Tuesday, February 22, 2005

Reconsidering Guillen

Each day, the Post and Times have both run a feature on a different National. (I think that the Nationals own site has done the same. I just don't check it out more than once a week.) And each day, they've just conveniently picked the same player. I wonder if this is something the team is setting up, through their PR office, giving them an extended chance to sit down with the player?

Or are the papers just watching each other like a hawk, not wanting to cede ground to the other. When Zuckerman sees Svrluga interviewing Loaiza, for example, does he drop his coffee and danish and run over with his tape recorder in his hand? Yeah, there are definitely more important things I could be worrying about.

At any rate, today's apparently Jose Guillen day.

No one's questioning his bat. Everyone's questioning his attitude. Everywhere he's been, he's turned bridges into charcoal. Jose doesn't seem as worried.

"Everything is going to be perfect," Guillen said. "All the stuff going on is behind me. I don't even want to talk about it. New team. New teammates. Coming to a new town. Hopefully, everything will go well."


Apparently, he's taken some anger management classes. I dunno how helpful they'll be, but at least it represents an acknowledgement that he knows he might have a problem. And, as GI Joe told me, knowing is half the battle.

Offensively, he takes over right field, replacing Juan Rivera and Terrmel Sledge. He's an upgrade on both.

Guillen came up way too early in a misguided attempt to create a 'youth movement' in Pittsburgh. After tearing up A-ball, they hurried him to the minors, hoping he'd adjust. What they, and the resulting teams who acquired him, got was a disappointing hitter who couldn't live up to his reputation and who developed a chip on his shoulder.

Well, what did they expect? He was obviously overmatched in the majors and completely unready to jump straight from A-ball. When he showed that he was having a hard time adjusting his first year, what'd they do? Play him every day the next season as well. His numbers for both years are essentially the same; he showed zero improvement. You just can't learn to hit in the major leagues. And by not letting him go to the minors to work on his swing and to get some confidence, they really delayed the maturation of his career.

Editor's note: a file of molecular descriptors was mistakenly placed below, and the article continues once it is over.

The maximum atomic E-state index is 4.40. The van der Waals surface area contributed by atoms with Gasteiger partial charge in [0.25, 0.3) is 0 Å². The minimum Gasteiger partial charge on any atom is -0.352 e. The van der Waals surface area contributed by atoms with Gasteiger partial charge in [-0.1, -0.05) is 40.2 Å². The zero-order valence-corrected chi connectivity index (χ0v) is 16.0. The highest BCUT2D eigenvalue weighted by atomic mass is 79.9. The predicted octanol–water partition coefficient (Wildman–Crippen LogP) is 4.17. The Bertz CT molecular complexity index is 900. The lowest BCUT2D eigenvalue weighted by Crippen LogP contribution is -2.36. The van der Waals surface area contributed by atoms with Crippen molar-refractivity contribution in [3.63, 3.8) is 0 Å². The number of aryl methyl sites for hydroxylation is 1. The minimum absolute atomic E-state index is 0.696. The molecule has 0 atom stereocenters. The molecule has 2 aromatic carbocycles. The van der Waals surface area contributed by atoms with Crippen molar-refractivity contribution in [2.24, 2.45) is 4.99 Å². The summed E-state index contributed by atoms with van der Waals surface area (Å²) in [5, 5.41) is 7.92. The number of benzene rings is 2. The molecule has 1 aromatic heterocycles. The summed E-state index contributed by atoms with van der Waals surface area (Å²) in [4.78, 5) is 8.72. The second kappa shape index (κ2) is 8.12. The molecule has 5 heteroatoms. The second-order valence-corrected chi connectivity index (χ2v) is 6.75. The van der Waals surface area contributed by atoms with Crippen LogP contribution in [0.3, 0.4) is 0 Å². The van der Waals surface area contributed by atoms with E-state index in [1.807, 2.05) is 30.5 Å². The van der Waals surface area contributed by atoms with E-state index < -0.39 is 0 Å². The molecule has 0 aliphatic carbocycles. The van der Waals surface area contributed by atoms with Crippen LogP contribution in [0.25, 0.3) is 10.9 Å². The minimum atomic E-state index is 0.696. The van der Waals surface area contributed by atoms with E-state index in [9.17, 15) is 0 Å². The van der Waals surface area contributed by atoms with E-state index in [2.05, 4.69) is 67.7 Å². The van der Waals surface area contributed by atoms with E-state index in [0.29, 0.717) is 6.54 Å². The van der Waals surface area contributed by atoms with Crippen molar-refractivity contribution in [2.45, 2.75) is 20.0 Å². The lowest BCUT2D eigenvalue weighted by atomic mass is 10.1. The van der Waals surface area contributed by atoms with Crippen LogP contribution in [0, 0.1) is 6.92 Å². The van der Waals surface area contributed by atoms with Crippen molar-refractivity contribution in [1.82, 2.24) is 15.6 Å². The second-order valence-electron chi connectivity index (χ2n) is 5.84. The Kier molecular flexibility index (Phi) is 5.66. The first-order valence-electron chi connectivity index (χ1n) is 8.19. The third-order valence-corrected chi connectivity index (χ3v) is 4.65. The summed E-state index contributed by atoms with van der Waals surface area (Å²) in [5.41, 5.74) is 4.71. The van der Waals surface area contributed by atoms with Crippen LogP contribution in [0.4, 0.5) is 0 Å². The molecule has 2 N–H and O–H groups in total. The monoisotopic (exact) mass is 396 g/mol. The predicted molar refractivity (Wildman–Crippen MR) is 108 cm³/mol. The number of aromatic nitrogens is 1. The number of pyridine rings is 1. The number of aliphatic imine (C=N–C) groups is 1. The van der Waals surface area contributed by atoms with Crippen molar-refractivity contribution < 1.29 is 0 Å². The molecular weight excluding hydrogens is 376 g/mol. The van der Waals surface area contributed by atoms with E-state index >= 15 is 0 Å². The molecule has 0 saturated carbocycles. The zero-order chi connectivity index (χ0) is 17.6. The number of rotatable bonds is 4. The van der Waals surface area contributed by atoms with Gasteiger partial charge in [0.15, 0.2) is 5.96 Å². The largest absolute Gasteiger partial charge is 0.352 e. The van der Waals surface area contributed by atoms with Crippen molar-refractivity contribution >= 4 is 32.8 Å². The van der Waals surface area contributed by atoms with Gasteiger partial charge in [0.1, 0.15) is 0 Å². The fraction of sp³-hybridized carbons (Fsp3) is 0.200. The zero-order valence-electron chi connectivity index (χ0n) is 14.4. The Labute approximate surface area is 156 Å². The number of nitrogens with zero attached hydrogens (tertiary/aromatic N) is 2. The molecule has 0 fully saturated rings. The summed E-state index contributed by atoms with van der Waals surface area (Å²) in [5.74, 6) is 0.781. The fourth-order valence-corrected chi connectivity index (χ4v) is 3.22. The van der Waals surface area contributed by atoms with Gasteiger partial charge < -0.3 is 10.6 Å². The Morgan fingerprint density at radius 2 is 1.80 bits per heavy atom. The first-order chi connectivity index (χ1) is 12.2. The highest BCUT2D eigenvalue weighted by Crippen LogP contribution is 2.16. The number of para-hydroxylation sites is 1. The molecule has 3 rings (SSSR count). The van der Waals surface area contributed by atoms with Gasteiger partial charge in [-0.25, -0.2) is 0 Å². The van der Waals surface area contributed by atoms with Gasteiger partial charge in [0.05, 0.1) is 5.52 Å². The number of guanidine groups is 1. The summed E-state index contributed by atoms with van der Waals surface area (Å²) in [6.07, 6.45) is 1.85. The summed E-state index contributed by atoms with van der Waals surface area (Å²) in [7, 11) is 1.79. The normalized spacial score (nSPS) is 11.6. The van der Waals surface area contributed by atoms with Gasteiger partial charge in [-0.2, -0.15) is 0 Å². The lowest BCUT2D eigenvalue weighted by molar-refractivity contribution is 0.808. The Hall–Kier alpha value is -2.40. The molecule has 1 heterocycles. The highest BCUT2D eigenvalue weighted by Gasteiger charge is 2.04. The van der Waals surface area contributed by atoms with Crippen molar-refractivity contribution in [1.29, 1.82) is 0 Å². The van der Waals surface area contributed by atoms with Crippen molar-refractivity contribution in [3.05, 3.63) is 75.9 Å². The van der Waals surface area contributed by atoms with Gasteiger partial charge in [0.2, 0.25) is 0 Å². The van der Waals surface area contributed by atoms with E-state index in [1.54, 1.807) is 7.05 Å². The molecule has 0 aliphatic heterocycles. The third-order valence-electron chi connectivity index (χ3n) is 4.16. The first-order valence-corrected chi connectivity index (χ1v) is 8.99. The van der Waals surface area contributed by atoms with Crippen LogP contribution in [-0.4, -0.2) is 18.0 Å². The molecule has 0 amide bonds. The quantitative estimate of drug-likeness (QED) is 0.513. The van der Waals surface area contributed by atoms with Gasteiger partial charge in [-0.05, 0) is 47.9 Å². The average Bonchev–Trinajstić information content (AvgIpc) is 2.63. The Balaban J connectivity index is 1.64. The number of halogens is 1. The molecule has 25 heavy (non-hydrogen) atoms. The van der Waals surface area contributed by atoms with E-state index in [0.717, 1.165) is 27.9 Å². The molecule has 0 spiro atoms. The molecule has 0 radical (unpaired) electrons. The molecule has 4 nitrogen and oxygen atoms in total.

Is it any wonder that he developed an attitude? I'm sure there are some other factors involved, but think about his situation. He tore up the Carolina League, winning the MVP award and had to feel like he was the next big thing, so much so that the Show was calling. He was looked on as the next big Pirates superstar--I wonder how many people told him he'd be Roberto Clemente?

Next thing he knows he's struggling. He's hitting decently for his age and considering the circumstances, but a .267/ .300/ .412 line ain't much. I don't know how this would affect his confidence, but I'd imagine he was disappointed with himself and that he probably had some self doubts inside. And yet, the team kept running him out there and trying to talk him up to standards he probably wasn't capable of living up to.

When he didn't meet those standards, you began to hear the grumblings. He's not easy to work with. He's head strong. He's over-confident.
"He started acting, like they say, a little bit cocky," said Nationals pitcher Esteban Loaiza, who was with Pittsburgh when Guillen came to the majors. "For a young guy, he really wasn't listening to the big guys. . . . He just wanted to go out there and wanted to start taking charge, and a lot of people were getting mad."

I'm obviously playing armchair psychologist now, but I've always found that when people present a particularly strong personality, especially when it comes to confidence, it's because they're actually the opposite and are just trying to cover for it. Is it possible that he was just shaken up inside and acting out as a result?
[H]e used to stand in the outfield in Pittsburgh and launch throws from the warning track to home plate on the fly -- just to show off.

Isn't it possible that he was doing this sort of thing because that was the one skill that he was clearly superior at, one skill, like speed, that could translate from single-A to the majors, unlike hitting a slider? If he really did that pretty frequently, maybe that was his way of showing that he did belong?

Eh, I'm probably venturing off the deep end here, but it reminds of something Bill James wrote about Ty Cobb in his Historical Baseball Abstract. I don't have the book in front of me, but James writes about how some pictures of Cobb and his actions sometimes give off the impression that he was a very insecure person and that his lashing out was a way of dealing with that insecurity. Could Guillen be doing the same thing?

This is where Frank Robinson may earn his keep. Robinson, especially early in his career, carried many of the same labels, although he didn't act out in the same way. If Frobby can pull him aside, give him some pointers and get him to focus on the game and take his frustrations out on the ball, it'll do Guillen a lot of good.

Hopefully, with a new team, a new city and a track record of personal success over the last two years, it will be a fresh start in outlook for Guillen. If he can relax and enjoy the moment, he's capable of putting up some scary numbers.

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